PCC offers two dental assistant programs: a one-year, Commission on Dental Accreditation (CODA)-accredited certificate program, and the nine-month, non-credit ICDA program, which has three terms.

ICDA students take the Dental Assisting National Board (DANB) Infection Control (ICE) exam in term one, the DANB Radiation Health and Safety (RHS) exam in term two, and focus on becoming an Oregon Expanded Function Dental Assistant in term three.

“By taking DANB exams, students feel like they’ve joined a profession where education, training, and assessment is part of it,” Jorgensen says. “If you don’t have that part, it’s just another job.”

Entering a rewarding profession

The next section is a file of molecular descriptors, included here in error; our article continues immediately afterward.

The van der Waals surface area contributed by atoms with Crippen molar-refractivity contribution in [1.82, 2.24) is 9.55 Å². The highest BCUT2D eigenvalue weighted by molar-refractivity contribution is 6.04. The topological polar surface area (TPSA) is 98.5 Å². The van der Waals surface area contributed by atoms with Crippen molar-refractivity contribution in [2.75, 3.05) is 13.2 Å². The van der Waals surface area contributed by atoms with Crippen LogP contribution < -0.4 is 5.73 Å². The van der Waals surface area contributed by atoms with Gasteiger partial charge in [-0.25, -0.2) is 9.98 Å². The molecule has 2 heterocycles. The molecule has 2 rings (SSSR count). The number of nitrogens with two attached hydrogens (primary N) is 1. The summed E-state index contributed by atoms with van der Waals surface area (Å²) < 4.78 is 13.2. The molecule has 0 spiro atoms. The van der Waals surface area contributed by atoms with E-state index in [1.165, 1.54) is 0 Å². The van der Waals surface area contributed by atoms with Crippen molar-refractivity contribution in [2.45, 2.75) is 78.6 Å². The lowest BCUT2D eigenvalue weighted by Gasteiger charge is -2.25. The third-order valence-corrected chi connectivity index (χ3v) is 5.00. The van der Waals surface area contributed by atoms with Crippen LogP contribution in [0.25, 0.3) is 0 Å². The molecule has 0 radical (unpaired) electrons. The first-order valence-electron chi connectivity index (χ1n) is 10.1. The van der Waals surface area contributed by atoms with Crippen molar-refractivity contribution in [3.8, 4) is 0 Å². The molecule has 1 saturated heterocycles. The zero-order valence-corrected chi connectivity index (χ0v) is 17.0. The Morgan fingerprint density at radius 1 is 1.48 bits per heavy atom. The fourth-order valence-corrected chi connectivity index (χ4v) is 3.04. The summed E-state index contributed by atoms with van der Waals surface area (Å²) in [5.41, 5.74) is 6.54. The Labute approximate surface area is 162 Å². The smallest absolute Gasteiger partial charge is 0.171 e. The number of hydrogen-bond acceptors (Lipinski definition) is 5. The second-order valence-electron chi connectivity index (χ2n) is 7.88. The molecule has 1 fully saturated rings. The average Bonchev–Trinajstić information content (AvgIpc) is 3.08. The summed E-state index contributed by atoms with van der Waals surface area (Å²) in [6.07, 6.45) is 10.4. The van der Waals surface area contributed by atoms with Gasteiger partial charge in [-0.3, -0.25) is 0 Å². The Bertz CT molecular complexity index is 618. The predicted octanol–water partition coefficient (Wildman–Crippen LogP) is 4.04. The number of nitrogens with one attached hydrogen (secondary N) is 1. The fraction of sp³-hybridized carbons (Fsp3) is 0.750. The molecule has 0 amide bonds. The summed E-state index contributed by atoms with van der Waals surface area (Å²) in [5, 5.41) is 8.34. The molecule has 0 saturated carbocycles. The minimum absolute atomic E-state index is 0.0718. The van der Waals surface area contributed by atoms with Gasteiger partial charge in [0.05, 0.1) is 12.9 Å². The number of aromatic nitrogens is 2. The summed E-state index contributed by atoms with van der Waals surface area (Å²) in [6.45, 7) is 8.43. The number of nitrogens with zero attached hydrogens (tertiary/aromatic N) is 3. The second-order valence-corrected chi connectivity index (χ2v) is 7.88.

Espitia acknowledges that balancing school and work was stressful at first, but it became more manageable: “I found good study habits. I definitely used the DALE Foundation exam-preparation materials throughout those nine months.”

Espitia says her ICDA program experience was worth it. She enjoys working as a dental assistant and helping patients, especially those who are anxious or scared initially, but leave feeling appreciative. She now works as a clinical lab instructor for the ICDA program and says being part of students’ journeys is “so cool.”

“I see myself in them,” Espitia elaborates. “By the end of the program, you see a huge change in everyone, in their confidence. They’re exhausted, but also excited to finally earn something they worked hard for.”

The ICDA program graduates remind Jorgensen of her own journey: “I was an on-the-job-trained dental assistant myself. If I had not had that opportunity, I’m not sure I could have become a dental assistant because I couldn’t afford to go to college at the time. And dental assisting has been an awesome profession.”